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Nick Cunningham

Nick Cunningham

Nick Cunningham is an independent journalist, covering oil and gas, energy and environmental policy, and international politics. He is based in Portland, Oregon. 

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U.S. To “Drown The World” In Oil

The U.S. could “drown the world in oil” over the next decade, which, according to Global Witness, would “spell disaster” for the world’s attempts to address climate change.

The U.S. is set to account for 61 percent of all new oil and gas production over the next decade. A recent report from this organization says that to avoid the worst effects of climate change, “we can’t afford to drill up any oil and gas from new fields anywhere in the world.” This, of course, would quickly cause a global deficit, as the world continues to consume around 100 million barrels per day (bpd) of oil.

Global Witness notes that the industry is not slowing down in the United States, notwithstanding recent spending cuts by independent and financially-strapped oil and gas firms. If anything, the consolidation in the Permian and other shale basins, increasingly led by the oil majors, ensures that drilling will continue at a steady pace for years to come.

It isn’t as if the rest of the world is slowing down either. The global oil industry is set to greenlight $123 billion worth of new offshore oil projects this year, nearly double the $69 billion that moved forward last year, according to Rystad Energy. In fact, while shale drilling has slowed a bit over the past year amid investor skepticism and poor financial returns, offshore projects have begun to pick up pace.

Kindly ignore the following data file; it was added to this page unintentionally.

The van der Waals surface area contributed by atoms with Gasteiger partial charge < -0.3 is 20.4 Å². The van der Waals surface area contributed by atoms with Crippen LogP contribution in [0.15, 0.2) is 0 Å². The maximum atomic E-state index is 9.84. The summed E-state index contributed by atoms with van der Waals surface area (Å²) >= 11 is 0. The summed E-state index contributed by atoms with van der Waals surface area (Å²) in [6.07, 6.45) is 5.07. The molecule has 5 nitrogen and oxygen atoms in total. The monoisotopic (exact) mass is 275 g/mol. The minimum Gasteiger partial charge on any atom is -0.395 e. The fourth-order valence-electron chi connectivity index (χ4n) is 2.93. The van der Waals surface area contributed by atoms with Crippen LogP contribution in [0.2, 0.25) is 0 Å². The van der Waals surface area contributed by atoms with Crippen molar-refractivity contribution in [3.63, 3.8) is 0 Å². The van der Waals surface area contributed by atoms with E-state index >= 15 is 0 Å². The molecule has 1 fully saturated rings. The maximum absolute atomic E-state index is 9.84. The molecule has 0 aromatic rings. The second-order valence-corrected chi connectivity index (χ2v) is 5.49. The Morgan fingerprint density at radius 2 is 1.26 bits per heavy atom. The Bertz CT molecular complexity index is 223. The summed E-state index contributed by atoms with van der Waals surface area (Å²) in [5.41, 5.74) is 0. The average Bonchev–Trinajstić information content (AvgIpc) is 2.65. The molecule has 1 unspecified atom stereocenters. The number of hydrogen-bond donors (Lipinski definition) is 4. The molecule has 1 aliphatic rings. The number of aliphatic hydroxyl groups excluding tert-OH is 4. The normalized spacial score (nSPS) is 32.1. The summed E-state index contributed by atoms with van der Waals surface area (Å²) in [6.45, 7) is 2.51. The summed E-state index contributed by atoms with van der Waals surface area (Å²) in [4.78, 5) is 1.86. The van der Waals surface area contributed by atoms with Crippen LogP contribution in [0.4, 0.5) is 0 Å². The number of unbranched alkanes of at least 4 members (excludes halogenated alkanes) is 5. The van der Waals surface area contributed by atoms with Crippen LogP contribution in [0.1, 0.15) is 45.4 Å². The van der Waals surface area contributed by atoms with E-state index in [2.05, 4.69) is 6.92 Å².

But that trend might turn out to be just a blip. The U.S. is still expected to account of the bulk of new drilling and the vast majority of new production, with much of that coming from shale. Already, the U.S. is the world’s largest producer of both oil and natural gas. And the pace has accelerated in recent years. In 2018, U.S. oil and gas production increased by 16 and 12 percent, respectively. According to the EIA, the U.S. surpassed Russia in terms of gas production in 2011, claiming the top spot, and it surpassed Saudi Arabia in oil production last year.

Going forward, new production from the U.S. will be eight times larger than the next largest source of growth, which is Canada. In fact, the U.S. will add 1.5 times more oil and gas than the rest of the world combined, according to Global Witness. Related: U.S. Is Now Largest Oil… And Gas Producer In The World

But because so much drilling in the U.S. is concentrated in a few areas, individual U.S. states on their own tower over the rest of the world. If Texas were a country, it would account for the most new oil and gas production in the world. Between 2020 and 2029, Texas could account for 28 percent of all additional output, Global Witness says.

Canada and Pennsylvania tie for second and third with 7 percent each. Then comes New Mexico at 5 percent of the growth and North Dakota at 4 percent. Oklahoma, Brazil, Colorado, Russia and Ohio are all tied at 3 percent a piece.

In other words, 7 out of the top 10 sources of new oil and gas production globally over the next decade are U.S. states.

“If things don’t change, by the end of the next decade, new oil and gas fields in the US will produce more than twice what Saudi Arabia produces today,” Global Witness said in its report.

This presents a massive challenge. “To avoid the worst impacts of climate change, our analysis shows that global oil and gas production needs to drop by 40% over the next decade. Yet, instead of declining, US oil and gas output is set to rise by 25% over this time, fueled by expansion in new fields,” the report warned.

By Nick Cunningham of Oilprice.com

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  • rudolf d'Ecofacista on August 22 2019 said:
    A new study by Wood Mackenzie, “Everything is accelerating in the Permian, including decline rates,” examines the inherent risks of this practice, compares it with actual mature Wolfcamp well results, and models the long-term supply and cash flow implications for operators and investors.